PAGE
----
Cross Culture Management

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Cross-Cultural Materialism: Commodifying Culture in Japan

Mary Yoko Brannen, School of Business Administration, The University of Michigan [ to cite ]: 
Mary Yoko Brannen (1992) ,"Cross-Cultural Materialism: Commodifying Culture in Japan", in SV - Meaning, Measure, and Morality of Materialism, eds. Floyd W. Rudmin and Marsha Richins, Provo, UT : Association for Consumer Research, Pages: 167-180. [pic]

Meaning, Measure, and Morality of Materialism, 1992      Pages 167-180

CROSS-CULTURAL MATERIALISM: COMMODIFYING CULTURE IN JAPAN

Mary Yoko Brannen, School of Business Administration, The University of Michigan

[I am indebted to Richard Burt for a number of critical comments and suggestions on earlier drafts of this essay. I would also like to thank Stephen Smith, Linda Lewis, Katsu Yamaguchi, Shu Ogawa, Robert Murray, James Wilson and Joe Tobin for their insights.] [Significant portions of this paper are published in 'Bwana Mickey: Constructing Cultural Consumption at Tokyo Disneyland,' in Remade in Japan: Domestic Life and Consumer Tastes in a Changing Japan,' added by Joseph Tobin, Yale University Press, July 1992. Used with permission.]

For the past couple of decades the world has been overwhelmed with reports on portentous Japanese productivity. This paper in contrast, is about conspicuous Japanese consumption. As much as it is true that Japanese students study hard and Japanese workers work hard, it is equally true that Japanese consumers consume hard. Profits generated by the exported end-results of such high productivity eventually result in increased buying power which in turn stimulates domestic Japanese consumption. The flip side of Japan's 1970's role as the world's preeminent producer nation is its 1990's role as the world's leading consumer nation. Much of what the Japanese consume - the tangible goods as well as the leisure activities which make up Japan's material world-is western in style and spirit, if not in country of manufacture.

Western products are omnipresent in Japan. Contemporary household furnishings, fashion, food, and leisure outlets are a pastiche of borrowed western elements and Japanese cultural constituents. The abundance of ostensibly western products in Japan lead many people to assume that corresponding Western materialist values have been imported along with the "western" goods. A closer look at the products, however, hints at an unsettling combination of the familiar and the peculiarly exotic. Consider, for example, designer exotic fruit (see appendix A for graphic representation) -common western food items which are not indigenous to Japan have been customized and further exoticized to most the gift-giving needs of a society which values high quality luxury items. Love hotels with exotic western exteriors such as a 'Cinderella's Castle' and the "HMS Loveboat' at once provide a retreat for lovers which is curiously both flamboyant as well as private (see detailed explanation accompanying the graphic representation in Appendix A). Other examples of this strange mixture of familiar and peculiarly exotic are, heated-seat western-style toilets for hemorrhoid sufferers, T-shirts with non-sequiters in English or French, and a variety of novel food concoctions resulting from "transcultural flavor marriages' such as curry flavored bagels, hot cocoa with 2% chili sauce, and "jelly' donuts filled with red bean paste, curry or fish sausage.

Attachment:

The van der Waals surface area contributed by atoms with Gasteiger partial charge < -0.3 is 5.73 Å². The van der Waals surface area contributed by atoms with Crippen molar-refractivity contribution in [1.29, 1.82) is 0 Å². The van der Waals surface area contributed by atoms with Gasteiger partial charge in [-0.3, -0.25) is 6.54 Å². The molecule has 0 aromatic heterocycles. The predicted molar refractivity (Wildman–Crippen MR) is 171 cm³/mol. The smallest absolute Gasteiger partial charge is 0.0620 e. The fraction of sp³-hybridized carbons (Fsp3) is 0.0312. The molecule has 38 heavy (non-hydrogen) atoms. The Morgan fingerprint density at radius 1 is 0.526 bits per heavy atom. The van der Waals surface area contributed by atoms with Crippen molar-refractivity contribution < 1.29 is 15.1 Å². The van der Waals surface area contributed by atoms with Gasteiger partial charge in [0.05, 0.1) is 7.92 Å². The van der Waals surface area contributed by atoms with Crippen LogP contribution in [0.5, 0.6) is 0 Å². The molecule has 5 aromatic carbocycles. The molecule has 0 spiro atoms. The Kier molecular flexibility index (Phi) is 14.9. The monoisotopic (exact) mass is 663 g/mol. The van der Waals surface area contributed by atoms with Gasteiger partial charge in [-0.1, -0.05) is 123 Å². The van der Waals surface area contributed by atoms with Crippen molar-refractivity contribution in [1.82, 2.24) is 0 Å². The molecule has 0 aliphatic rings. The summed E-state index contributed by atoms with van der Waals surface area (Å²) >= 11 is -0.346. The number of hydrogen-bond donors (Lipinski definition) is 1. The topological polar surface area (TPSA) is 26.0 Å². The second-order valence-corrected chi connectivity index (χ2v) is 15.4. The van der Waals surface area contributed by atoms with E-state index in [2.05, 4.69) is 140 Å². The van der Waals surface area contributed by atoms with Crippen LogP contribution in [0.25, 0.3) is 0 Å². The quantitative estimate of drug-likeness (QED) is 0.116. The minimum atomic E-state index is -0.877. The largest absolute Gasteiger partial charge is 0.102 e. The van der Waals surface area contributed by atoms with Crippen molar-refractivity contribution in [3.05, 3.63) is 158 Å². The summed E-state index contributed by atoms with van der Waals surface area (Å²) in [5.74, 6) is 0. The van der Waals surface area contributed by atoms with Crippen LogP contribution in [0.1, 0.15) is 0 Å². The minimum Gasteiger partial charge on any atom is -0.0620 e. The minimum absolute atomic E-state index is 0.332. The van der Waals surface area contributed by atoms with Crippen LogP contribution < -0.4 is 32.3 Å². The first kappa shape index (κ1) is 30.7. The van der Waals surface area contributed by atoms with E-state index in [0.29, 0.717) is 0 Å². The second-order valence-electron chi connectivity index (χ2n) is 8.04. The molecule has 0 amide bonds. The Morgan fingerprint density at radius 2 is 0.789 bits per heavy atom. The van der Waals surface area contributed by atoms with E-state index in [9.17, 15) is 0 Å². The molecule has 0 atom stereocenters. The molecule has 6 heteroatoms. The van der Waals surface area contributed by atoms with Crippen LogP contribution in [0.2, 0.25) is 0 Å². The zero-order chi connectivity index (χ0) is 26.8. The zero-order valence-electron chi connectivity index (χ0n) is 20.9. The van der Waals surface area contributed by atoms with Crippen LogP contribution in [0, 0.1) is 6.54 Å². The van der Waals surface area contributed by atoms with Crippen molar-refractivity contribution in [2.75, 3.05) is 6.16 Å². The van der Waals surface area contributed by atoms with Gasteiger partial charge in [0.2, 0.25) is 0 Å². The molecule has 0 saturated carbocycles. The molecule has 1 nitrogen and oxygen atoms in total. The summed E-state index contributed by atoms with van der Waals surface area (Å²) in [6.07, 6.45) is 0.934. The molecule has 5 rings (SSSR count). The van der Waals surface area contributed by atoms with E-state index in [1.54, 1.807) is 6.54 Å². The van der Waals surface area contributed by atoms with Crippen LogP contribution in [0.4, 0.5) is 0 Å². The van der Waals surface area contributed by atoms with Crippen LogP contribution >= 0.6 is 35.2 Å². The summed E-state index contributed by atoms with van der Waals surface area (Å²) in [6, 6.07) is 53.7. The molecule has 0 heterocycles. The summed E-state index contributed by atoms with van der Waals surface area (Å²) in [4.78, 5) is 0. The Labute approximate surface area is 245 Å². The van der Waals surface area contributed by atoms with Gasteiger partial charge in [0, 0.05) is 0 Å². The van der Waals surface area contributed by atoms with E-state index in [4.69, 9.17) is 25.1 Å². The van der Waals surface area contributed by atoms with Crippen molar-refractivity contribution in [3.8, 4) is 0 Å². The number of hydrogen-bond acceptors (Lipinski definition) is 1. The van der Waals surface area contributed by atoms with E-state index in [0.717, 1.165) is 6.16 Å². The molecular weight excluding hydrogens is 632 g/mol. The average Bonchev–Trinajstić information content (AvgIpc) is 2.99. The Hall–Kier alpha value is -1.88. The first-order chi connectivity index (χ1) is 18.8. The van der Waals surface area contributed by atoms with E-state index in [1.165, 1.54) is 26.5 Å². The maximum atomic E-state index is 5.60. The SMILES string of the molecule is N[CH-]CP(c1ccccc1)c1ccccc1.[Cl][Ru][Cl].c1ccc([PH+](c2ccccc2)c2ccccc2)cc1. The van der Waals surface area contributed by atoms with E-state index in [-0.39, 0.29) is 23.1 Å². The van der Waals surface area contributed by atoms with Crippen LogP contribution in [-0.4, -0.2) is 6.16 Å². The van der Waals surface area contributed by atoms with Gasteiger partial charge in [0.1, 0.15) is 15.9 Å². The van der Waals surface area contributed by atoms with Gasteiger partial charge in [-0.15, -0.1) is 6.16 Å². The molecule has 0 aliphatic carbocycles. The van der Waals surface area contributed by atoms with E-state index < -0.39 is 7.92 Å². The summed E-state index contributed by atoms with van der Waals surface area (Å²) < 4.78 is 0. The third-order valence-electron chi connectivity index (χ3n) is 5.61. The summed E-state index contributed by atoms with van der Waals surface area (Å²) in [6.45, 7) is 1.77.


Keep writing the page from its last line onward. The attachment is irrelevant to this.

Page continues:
The Japanese are known worldwide as quintessential imitators and borrowers. Accounts of Japanese transcultural borrowing generally take on one of two critical views of the Japanese either as passive victims of Western (and in former days, Chinese) cultural domination or, as active, rapacious agents of cultural plagiarism. Both of these views of what might be called Japanese transcultural consumerism assume a one on one transfer of material goods (signs) and the societal sensemaking (significations)...
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